Offshore aquaculture cages
in front of Lavagna,
Northwestern Mediterranean, Italy

Photo by Andrea M. Doglioli

The number of marine fish farms is rapidly increasing due to both the increment in global fish consumption and the decrease in wild fish stocks. The potential detrimental effects of fish farms on coastal ecosystems raise also concerns. Mathematical models can be employed to assess aquaculture impacts for both existing farms and for establishing new ones.

Our research is focused on the development of a coupled, three-dimensional modeling framework which takes into account the hydrodynamics of the study area and the environmental response to the organic load from the cages.

iii) De Gaetano P., Vassallo P., Bartoli M., Nizzoli D., Doglioli A. M., Magaldi M. G., Fabiano M., 2011. Impact of new measured Mediterranean mineralisation rates on the fate of simulated aquaculture wastes. Aquaculture Res., 42 (9), pp. 1359-1370, doi:10.1111/j.1365-2109.2010.02724.x.
[ published version | preprint | BibTeX entry ]
ii) De Gaetano P., Doglioli A. M., Magaldi M. G., Vassallo P., Fabiano M., 2008. FOAM, a new simple benthic degradative module for the LAMP3D model: an application to a Mediterranean fish farm. Aquaculture Res., 39 (11), pp. 1229-1242, doi:10.1111/j.1365-2109.2008.01990.x.
[ published version | preprint | BibTeX entry ]
i) Doglioli A. M., Magaldi M. G., Vezzulli G., Tucci S., 2004. Development of a numerical model to study the dispersion of wastes coming from a marine fish farm in the Ligurian Sea (Western Mediterranean). Aquaculture, 231 (1-4), pp. 215-235, doi:10.1016/j.aquaculture.2003.09.030.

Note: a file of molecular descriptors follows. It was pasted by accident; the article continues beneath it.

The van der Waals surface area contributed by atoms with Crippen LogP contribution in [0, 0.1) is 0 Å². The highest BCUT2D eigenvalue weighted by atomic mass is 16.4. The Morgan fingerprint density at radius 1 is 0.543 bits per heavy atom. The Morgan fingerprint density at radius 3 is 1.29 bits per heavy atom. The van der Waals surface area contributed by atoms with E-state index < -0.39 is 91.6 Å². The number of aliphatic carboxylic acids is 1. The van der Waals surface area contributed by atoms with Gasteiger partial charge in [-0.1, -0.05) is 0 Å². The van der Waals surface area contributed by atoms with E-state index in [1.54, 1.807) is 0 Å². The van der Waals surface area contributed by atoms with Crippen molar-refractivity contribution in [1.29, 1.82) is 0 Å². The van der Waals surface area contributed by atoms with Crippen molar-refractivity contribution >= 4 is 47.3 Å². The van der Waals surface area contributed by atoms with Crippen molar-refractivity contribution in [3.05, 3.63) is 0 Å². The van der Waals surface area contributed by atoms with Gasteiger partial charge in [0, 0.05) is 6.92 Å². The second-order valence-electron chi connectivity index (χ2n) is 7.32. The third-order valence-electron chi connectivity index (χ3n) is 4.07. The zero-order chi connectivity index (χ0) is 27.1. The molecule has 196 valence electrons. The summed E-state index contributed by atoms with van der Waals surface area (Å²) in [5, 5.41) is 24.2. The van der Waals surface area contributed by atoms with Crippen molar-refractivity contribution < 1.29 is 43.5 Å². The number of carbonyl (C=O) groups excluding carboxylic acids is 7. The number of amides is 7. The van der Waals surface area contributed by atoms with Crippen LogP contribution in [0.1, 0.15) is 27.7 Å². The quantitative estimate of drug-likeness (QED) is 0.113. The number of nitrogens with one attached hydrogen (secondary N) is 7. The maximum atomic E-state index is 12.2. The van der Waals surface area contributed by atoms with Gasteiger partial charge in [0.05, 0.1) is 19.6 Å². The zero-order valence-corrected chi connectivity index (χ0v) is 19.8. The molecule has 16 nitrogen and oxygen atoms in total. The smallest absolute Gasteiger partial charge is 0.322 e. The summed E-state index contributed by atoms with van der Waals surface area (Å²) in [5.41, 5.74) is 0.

[ published version | preprint | BibTeX entry ]

Our coupled modeling framework

We have coupled together three different models as shown in the figure above. In the figure, solid (dashed) lines indicate online (offline) coupling. Hydrodynamical calculations are performed thanks to our customized version of the Princeton Ocean Model (POM) which we mainly use to simulate the Ligurian Sea currents. Vertically-integrated currents calculated in POM are then passed to our dispersion particle model, the Lagrangian Assessment for Marine Pollution 3D (LAMP3D) model. LAMP3D uses the theory for the Ekman spiral to obtain a three-dimensional velocity field and calculate the fate and the dispersion of a large number of particles. To consider the natural capability of the seafloor in absorbing part of the organic load, we have also developed our degradative benthic model, the Finite Organic Accumulation Module (FOAM). To take into account the sediment stress levels in FOAM, we have first used different remineralization rates observed for the Atlantic salmon production and then new data from in situ measurements carried out in Mediterranean fish farms. The final benthic impact index (or degradative parameter) provided by FOAM is related to the ratio between the oxygen supply calculated using the model velocity at the bottom and the oxygen demand due to the model carbon flux to the sediment.

The FORTRAN source codes for LAMP3D and FOAM are available after registration and under the terms of the GNU General Public License at Andrea Doglioli's webpage.